Compost in Place — 4 Comments

  1. A compost heap is a necessary feature in the average garden. It provides a means of collecting the surprising amount of waste material which is gathered together during regular garden maintenance and it supplies the garden, or rather, the soil, with valuable organic matter. This organic matter fulfils several vital functions. It helps to improve the structure of the soil, especially the heavy clay types and the light sandy kinds. It encourages a vigorous root system and also acts as a sponge to retain moisture. Light, sandy soils tend to dry out rather badly and a high humus content is necessary to overcome this problem. Well-rotted composted vegetable waste can be used as a mulch around plants and between rows of vegetables where it will smother small annual weeds and prevent the surface soil from drying out badly.

  2. Composting in place is clearly the best way to make compost on a large scale. It’s the least amount of labor for the maximum amount of compost. Great system.

    That doesn’t mean that hot compost bins don’t have their place (not that Owen’s blog post suggested otherwise). In my opinion, hot compost bins are best used IN CONJUNCTION with composting in place.

    Hot compost bins are great at sanitizing potentially toxic organic matter. Anything that might contain disease causing bacteria or viruses would be best composted in a hot bin to kill any pathogens. Composting in place may not allow the compost to reach high enough temperatures to kill pathogens in any contaminated organic material.

    The most obvious example of this is Humanure. Any pathogens are quickly broken down in a hot compost bin.

    If any livestock become sick, it is often wise to hot compost their manure to prevent spreading disease to other livestock or wildlife, or contaminating water supplies or neighboring properties.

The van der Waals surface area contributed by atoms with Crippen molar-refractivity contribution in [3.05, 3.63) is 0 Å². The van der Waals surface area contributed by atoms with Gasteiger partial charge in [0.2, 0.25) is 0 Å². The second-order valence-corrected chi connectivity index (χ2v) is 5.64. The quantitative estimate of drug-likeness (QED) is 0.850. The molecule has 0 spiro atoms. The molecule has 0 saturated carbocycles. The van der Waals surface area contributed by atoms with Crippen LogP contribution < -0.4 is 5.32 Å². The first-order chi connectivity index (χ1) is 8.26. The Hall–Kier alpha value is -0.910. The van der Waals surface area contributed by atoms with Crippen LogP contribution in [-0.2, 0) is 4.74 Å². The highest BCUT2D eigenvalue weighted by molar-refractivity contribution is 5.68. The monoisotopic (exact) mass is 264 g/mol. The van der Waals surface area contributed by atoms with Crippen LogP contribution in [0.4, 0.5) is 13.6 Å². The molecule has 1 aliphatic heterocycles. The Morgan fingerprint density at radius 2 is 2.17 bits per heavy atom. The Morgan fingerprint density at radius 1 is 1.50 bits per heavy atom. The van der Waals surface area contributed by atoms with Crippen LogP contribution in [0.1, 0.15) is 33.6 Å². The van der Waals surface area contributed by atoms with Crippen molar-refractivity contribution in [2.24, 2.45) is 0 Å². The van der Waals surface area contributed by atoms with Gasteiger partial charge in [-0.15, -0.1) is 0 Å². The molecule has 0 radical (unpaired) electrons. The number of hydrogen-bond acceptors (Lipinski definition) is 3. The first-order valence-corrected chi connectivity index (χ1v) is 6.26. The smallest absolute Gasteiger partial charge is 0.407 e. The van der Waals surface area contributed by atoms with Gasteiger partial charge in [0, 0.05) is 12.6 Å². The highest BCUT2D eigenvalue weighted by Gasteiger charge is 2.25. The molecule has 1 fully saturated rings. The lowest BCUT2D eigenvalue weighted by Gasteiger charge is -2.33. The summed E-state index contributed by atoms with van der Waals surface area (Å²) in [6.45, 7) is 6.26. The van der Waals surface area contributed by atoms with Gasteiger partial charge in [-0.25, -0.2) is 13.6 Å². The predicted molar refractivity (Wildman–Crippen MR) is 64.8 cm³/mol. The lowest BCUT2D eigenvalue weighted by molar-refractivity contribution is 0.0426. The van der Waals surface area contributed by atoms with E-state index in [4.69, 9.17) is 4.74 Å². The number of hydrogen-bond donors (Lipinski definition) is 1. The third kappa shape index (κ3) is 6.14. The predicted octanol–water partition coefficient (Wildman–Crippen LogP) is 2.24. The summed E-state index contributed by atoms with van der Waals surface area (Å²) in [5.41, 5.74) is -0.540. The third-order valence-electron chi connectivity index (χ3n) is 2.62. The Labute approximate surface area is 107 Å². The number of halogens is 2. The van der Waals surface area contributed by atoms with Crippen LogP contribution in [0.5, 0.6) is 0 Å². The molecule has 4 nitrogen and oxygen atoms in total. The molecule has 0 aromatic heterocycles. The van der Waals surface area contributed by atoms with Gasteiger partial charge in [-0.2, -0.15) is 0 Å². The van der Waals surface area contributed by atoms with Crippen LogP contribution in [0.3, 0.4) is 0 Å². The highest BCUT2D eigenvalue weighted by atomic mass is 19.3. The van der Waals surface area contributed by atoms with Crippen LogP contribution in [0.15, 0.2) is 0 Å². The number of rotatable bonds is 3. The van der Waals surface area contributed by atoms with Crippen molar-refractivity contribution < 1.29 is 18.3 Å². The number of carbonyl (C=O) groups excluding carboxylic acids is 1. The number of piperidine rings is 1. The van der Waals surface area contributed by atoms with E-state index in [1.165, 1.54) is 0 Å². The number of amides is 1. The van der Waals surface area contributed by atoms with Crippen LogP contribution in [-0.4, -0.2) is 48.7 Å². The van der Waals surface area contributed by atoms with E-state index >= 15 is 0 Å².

Once the pathogens are broken down, then spread it out where appropriate.

    In my opinion, it’s smart to use both systems where appropriate. Compost in place the largest bulk of organic material that doesn’t contain potential pathogens to minimize labor, and hot compost bin the rest to sanitize anything potentially harmful.

    That said, composting in place is very underutilized and needs more “publicity.” As well as education about its limitations for sanitizing contaminated organics.

    Another good system for composting in place is “hugelkultur” which is essentially the same type of concept as described in Owen’s post… perhaps with some tweaks to the idea.

    There is also “Sheet Composting” which is essentially another name describing composting in place.

    Bill Mollison promotes what he calls, “chop and drop.”

    It’s all good. Each with some slightly different tweaks to various methods of composting in place.

    • Good points. One addition to our system that I didn’t mention is our compost bin for food scraps. This is a small scale thing outside our kitchen and so I didn’t bother mentioning it, but actually it is good to point this out. So we do compost our food scraps. What we don’t do is spend days and days gathering materials and building giant compost piles.

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